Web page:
Using Trade Imbalances for Better Trading

Trade imbalances can serve as potential profit opportunities and show positions with an especially high amount of risk.

Order imbalances exist when orders to buy or sell a security far outweigh the current supply. These situations usually last for just a few moments because the announcement fuels a wave of liquidity and the market maker can use reserved shares to resume normalcy. In the most extreme cases, trading can be halted until the imbalance is resolved.

2 Types Of Imbalances

  • The two types of imbalances are buy order imbalances (buy orders exceed sell orders) and sell order imbalances (sell orders exceed buy orders).
  • Imbalance information is issued two minutes before the market opens and 10 minutes before it closes.

Before The Information is Released

  • The first consideration regarding trade imbalances comes before the information is released. Shares often react to imbalance information as algorithms and traders try to buy or sell into the liquidity opportunity and predict the closing price.
  • Traders who do not want to risk a price change on the release of this information should exit or hedge their positions before 9:28 am and 3:50 pm (when the information is released). On the contrary, if traders have some reason to believe the imbalance will be one way or another (ie. tape reading, sentiment) entering positions before the imbalance release can prove lucrative.

After The Release

  • As the information is released, shares are volatile as traders jockey for positions to sell liquidity to the big funds. Note the example below.
  • If Nasdaq reports a large buy imbalance on a security, that means a fund or several investors are trying to take a position in the security before the market closes. This large purchase puts upward pressure on the stock, meaning entering a position on the data can be profitable.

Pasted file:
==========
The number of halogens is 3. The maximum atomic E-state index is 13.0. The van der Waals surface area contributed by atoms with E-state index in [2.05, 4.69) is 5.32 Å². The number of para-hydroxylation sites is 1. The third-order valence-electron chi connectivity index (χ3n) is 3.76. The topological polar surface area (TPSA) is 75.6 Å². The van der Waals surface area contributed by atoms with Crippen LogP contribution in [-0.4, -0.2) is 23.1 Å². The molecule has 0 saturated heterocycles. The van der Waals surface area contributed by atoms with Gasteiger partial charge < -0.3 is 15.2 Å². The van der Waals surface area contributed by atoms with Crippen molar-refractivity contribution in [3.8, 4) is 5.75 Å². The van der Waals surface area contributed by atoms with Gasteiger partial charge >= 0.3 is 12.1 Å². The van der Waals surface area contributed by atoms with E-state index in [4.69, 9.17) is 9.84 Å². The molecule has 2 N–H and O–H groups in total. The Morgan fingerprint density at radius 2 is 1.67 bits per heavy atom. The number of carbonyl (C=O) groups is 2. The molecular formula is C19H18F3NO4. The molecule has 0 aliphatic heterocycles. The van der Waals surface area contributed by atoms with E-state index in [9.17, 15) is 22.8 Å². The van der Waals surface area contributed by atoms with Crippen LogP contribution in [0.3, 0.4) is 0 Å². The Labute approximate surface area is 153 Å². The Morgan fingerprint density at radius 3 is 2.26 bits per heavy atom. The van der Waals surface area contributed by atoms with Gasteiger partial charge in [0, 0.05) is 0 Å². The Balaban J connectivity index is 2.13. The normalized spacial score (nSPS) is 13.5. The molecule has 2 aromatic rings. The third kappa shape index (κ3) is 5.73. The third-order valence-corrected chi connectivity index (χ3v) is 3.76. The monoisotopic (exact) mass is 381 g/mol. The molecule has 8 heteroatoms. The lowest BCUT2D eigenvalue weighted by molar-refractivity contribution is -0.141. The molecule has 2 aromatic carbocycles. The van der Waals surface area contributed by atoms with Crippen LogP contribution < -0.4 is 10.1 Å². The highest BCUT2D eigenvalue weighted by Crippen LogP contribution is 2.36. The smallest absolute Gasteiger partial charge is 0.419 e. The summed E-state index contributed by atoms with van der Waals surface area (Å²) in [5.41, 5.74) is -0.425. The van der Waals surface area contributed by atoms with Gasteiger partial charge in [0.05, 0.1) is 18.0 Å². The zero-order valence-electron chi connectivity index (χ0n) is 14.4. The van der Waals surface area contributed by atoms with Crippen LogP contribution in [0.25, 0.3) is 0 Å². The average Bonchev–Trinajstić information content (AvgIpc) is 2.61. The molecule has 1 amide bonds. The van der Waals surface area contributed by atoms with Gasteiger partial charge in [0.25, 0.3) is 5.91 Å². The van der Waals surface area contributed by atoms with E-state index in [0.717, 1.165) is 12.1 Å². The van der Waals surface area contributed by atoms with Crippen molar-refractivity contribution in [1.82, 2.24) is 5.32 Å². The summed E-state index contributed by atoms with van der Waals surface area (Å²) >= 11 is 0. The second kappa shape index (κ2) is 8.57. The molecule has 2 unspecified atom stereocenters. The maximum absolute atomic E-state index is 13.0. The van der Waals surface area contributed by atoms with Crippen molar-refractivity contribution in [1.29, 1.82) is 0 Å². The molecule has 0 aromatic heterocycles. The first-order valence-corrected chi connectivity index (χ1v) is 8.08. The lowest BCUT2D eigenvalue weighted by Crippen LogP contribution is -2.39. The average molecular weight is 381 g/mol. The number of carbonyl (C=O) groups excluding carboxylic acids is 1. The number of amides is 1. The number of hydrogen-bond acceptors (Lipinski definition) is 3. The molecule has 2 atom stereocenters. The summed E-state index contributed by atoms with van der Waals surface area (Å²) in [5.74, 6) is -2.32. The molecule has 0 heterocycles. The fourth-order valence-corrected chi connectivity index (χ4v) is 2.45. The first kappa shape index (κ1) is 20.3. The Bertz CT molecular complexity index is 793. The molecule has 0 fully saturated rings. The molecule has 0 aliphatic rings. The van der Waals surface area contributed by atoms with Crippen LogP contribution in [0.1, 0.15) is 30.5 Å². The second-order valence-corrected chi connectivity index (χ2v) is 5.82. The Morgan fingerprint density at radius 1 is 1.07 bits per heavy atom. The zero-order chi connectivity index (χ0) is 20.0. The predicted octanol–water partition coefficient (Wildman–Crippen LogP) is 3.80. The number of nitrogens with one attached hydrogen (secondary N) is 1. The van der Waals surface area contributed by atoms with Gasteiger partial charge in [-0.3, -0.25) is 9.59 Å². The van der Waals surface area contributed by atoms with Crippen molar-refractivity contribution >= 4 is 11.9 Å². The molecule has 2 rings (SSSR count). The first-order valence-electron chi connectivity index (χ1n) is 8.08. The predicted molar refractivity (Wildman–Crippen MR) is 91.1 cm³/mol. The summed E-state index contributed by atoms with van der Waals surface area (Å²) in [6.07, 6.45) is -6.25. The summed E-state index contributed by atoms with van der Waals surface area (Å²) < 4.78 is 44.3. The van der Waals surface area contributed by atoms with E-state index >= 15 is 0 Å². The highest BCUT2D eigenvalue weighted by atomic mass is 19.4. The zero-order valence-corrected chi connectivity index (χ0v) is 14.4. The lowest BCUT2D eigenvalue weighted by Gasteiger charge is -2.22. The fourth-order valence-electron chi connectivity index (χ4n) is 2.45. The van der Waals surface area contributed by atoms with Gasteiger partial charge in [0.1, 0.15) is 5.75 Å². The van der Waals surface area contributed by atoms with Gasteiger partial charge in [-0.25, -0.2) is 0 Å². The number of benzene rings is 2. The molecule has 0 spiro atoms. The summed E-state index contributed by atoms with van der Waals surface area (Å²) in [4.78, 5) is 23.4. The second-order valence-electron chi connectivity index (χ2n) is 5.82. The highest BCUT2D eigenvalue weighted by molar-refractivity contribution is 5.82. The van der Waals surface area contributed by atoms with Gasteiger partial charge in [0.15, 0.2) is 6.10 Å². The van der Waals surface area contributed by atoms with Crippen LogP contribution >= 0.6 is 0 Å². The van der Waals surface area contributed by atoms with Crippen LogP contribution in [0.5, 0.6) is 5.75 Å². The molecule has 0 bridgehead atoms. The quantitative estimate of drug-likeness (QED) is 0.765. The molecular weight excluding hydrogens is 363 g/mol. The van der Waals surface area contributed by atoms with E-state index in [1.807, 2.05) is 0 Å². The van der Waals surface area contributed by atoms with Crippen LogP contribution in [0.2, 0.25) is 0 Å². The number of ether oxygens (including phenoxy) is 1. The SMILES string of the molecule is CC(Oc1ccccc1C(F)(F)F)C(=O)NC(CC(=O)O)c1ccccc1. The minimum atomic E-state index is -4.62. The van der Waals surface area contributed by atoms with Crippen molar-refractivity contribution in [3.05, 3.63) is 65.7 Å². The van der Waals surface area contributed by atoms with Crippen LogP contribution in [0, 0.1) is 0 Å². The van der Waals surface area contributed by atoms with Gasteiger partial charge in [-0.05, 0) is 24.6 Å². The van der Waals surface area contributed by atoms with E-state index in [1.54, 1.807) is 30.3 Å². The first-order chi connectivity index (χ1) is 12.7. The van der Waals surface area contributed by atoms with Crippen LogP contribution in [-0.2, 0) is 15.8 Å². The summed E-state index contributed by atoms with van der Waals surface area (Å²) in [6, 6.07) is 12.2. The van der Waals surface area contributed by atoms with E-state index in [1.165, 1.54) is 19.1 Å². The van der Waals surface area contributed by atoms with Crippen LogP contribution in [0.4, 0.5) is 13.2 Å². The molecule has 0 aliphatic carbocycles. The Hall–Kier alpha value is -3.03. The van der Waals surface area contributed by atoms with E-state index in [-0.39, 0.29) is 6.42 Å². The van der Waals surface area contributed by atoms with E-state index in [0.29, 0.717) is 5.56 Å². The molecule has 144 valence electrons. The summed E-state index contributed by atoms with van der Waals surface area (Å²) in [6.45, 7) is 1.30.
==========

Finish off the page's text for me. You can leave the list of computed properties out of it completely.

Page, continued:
However, this profit taking is far from easy. Dennis Dick of Bright Trading explains, “In this HFT world, many algorithmic systems will manipulate these closing imbalances, and sometimes in the last minute or two they will flip, causing a sell imbalance to go to a buy imbalance. If that happens it catches many imbalance traders by surprise. Sometimes these imbalance plays get crowded as well. And if too many imbalance players are on the same side of the trade, the imbalance could also flip.”

Lightspeed Financial Services Group LLC is not affiliated with these third-party market commentators/educators or service providers. Data, information, and material (“content”) are provided for informational and educational purposes only. This content neither is, nor should be construed as an offer, solicitation, or recommendation to buy or sell any securities or contracts. Any investment decisions made by the user through the use of such content is solely based on the users independent analysis taking into consideration your financial circumstances, investment objectives, and risk tolerance. Lightspeed Financial Services Group LLC does not endorse, offer nor recommend any of the services or commentary provided by any of the market commentators/educators or service providers and any information used to execute any trading strategies are solely based on the independent analysis of the user.

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